Could treatment for hepatitis C viral infection become an all-oral supplement?
Researchers directed under Christophe Hézode, a researcher in the department of hepatology and gastroenterology at the Université Paris-Est, sought to find out if they could create an oral combination therapy that could become an HCV treatment without injections. Hepatitis Foundation International describes the current treatment as consisting of 3 types of interferon, which must be given by injection, plus a combination of interferon and Ribavirin to treat HCV. Many pharmaceutical companies and the National Institutes of Health (NIH) have been conducting research for more effective treatments and cures.
The objective of the double blind trial, first published in the Journal of Hepatology
, was to observe a new treatment regimen for chronic HCV that could yield new information towards more successful ways to treat the virus. The 88 patients from New Zealand and Australia who were chronically infected with HCV genotype 1 were randomized into groups and given up to 13 days of oral combination treatment with 2 experimental anti-HCV drugs, RG7128 and danoprevir, or placebo. The primary outcome was HCV RNA concentration from beginning to day 14 in patients who received all 13 days of treatment. The median changed in HCV RNA ranged from -3.2 to -5.2 log(10) IU/ml in this group of patients. Researchers found that the oral combination of RG7128 and danoprevir was well tolerated with no treatment related serious or severe adverse events.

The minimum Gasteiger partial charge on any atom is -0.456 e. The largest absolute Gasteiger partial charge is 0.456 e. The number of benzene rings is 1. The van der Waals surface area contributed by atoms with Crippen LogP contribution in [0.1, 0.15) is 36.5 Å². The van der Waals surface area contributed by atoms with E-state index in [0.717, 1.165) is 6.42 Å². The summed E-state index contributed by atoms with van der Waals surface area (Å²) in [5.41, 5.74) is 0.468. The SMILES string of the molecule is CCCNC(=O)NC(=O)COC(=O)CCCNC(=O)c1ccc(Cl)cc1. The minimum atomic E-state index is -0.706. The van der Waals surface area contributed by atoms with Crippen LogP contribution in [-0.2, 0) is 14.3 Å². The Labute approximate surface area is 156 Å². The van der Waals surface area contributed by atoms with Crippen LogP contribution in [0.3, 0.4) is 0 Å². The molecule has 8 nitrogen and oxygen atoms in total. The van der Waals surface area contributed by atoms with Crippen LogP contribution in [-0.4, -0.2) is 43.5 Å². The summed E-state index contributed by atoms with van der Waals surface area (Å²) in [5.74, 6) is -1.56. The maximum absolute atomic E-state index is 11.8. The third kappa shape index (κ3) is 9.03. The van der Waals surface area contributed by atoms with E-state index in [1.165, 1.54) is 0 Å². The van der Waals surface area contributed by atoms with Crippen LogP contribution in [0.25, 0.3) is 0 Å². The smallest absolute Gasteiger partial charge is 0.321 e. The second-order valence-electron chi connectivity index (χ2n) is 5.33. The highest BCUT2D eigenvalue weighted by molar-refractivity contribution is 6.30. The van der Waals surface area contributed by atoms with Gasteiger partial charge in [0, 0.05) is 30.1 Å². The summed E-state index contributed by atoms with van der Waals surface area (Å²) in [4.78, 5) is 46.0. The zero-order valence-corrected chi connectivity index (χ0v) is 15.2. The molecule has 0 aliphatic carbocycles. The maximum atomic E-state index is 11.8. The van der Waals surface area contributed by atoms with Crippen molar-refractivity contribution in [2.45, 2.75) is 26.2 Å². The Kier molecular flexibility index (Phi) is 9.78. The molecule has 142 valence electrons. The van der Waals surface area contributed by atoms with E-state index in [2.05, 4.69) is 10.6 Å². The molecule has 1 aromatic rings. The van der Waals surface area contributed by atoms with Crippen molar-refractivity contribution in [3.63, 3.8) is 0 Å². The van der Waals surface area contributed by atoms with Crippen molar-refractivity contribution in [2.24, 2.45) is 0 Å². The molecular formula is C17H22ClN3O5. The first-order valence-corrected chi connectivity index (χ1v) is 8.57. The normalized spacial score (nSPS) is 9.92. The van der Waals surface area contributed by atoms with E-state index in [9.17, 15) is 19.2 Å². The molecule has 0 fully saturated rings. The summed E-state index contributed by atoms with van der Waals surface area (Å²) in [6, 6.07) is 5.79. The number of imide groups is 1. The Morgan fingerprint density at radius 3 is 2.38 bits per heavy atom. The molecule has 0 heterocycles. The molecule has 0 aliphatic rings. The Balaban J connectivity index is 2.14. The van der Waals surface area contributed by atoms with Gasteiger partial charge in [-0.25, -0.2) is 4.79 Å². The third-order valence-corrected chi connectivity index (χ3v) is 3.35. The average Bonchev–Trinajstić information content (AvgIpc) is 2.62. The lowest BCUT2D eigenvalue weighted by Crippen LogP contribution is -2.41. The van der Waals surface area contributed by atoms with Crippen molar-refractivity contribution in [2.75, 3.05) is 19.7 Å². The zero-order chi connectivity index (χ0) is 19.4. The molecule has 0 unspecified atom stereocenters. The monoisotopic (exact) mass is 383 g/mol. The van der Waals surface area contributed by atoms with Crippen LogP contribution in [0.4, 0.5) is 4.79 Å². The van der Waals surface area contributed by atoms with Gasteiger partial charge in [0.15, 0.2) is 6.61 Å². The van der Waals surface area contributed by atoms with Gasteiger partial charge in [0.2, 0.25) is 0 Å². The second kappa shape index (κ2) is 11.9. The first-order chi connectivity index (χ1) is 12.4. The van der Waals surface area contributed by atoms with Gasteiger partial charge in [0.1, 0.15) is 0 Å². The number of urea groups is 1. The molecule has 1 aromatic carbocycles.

The trial concluded that this oral combination of nucleoside polymerase inhibitor and protease inhibitor hold promising outcomes for an all-oral combination therapy for chronic HCV. Future trials will need to be conducted to test the safety and effectiveness of interferon (IFN) free therapies.